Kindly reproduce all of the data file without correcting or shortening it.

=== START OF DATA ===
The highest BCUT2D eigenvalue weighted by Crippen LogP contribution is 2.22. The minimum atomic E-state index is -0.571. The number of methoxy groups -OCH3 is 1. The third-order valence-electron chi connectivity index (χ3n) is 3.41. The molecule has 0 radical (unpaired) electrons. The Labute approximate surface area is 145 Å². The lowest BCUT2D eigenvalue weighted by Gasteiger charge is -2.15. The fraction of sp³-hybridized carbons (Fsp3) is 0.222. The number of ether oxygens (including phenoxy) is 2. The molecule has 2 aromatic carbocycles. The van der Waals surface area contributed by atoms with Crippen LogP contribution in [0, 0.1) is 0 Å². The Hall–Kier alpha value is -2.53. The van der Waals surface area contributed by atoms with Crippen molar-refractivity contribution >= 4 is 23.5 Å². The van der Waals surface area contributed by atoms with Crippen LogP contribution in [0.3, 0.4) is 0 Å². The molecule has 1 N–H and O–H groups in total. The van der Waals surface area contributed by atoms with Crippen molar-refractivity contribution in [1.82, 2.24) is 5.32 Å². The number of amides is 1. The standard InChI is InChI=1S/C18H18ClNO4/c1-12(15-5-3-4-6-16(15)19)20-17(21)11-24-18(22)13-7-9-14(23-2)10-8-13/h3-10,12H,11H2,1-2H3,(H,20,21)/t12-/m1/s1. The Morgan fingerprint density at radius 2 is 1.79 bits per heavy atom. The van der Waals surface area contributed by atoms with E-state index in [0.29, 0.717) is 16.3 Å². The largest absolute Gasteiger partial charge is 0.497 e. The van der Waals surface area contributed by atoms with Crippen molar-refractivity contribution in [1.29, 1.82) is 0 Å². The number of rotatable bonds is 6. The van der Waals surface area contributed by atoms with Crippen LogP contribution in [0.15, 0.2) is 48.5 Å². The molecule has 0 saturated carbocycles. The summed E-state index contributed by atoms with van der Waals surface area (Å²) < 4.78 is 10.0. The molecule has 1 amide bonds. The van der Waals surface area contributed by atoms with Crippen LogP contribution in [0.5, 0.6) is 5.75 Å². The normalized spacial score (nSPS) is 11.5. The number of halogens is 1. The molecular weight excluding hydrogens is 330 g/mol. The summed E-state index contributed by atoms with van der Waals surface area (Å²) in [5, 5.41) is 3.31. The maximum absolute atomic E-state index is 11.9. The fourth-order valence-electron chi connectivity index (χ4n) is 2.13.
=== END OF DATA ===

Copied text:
The highest BCUT2D eigenvalue weighted by Crippen LogP contribution is 2.22. The minimum atomic E-state index is -0.571. The number of methoxy groups -OCH3 is 1. The third-order valence-electron chi connectivity index (χ3n) is 3.41. The molecule has 0 radical (unpaired) electrons. The Labute approximate surface area is 145 Å². The lowest BCUT2D eigenvalue weighted by Gasteiger charge is -2.15. The fraction of sp³-hybridized carbons (Fsp3) is 0.222. The number of ether oxygens (including phenoxy) is 2. The molecule has 2 aromatic carbocycles. The van der Waals surface area contributed by atoms with Crippen LogP contribution in [0, 0.1) is 0 Å². The Hall–Kier alpha value is -2.53. The van der Waals surface area contributed by atoms with Crippen molar-refractivity contribution >= 4 is 23.5 Å². The van der Waals surface area contributed by atoms with Crippen LogP contribution in [0.3, 0.4) is 0 Å². The molecule has 1 N–H and O–H groups in total. The van der Waals surface area contributed by atoms with Crippen molar-refractivity contribution in [1.82, 2.24) is 5.32 Å². The number of amides is 1. The standard InChI is InChI=1S/C18H18ClNO4/c1-12(15-5-3-4-6-16(15)19)20-17(21)11-24-18(22)13-7-9-14(23-2)10-8-13/h3-10,12H,11H2,1-2H3,(H,20,21)/t12-/m1/s1. The Morgan fingerprint density at radius 2 is 1.79 bits per heavy atom. The van der Waals surface area contributed by atoms with E-state index in [0.29, 0.717) is 16.3 Å². The largest absolute Gasteiger partial charge is 0.497 e. The van der Waals surface area contributed by atoms with Crippen molar-refractivity contribution in [1.29, 1.82) is 0 Å². The number of rotatable bonds is 6. The van der Waals surface area contributed by atoms with Crippen LogP contribution in [0.15, 0.2) is 48.5 Å². The molecule has 0 saturated carbocycles. The summed E-state index contributed by atoms with van der Waals surface area (Å²) < 4.78 is 10.0. The molecule has 1 amide bonds. The van der Waals surface area contributed by atoms with Crippen LogP contribution in [0.5, 0.6) is 5.75 Å². The normalized spacial score (nSPS) is 11.5. The number of halogens is 1. The molecular weight excluding hydrogens is 330 g/mol. The summed E-state index contributed by atoms with van der Waals surface area (Å²) in [5, 5.41) is 3.31. The maximum absolute atomic E-state index is 11.9. The fourth-order valence-electron chi connectivity index (χ4n) is 2.13.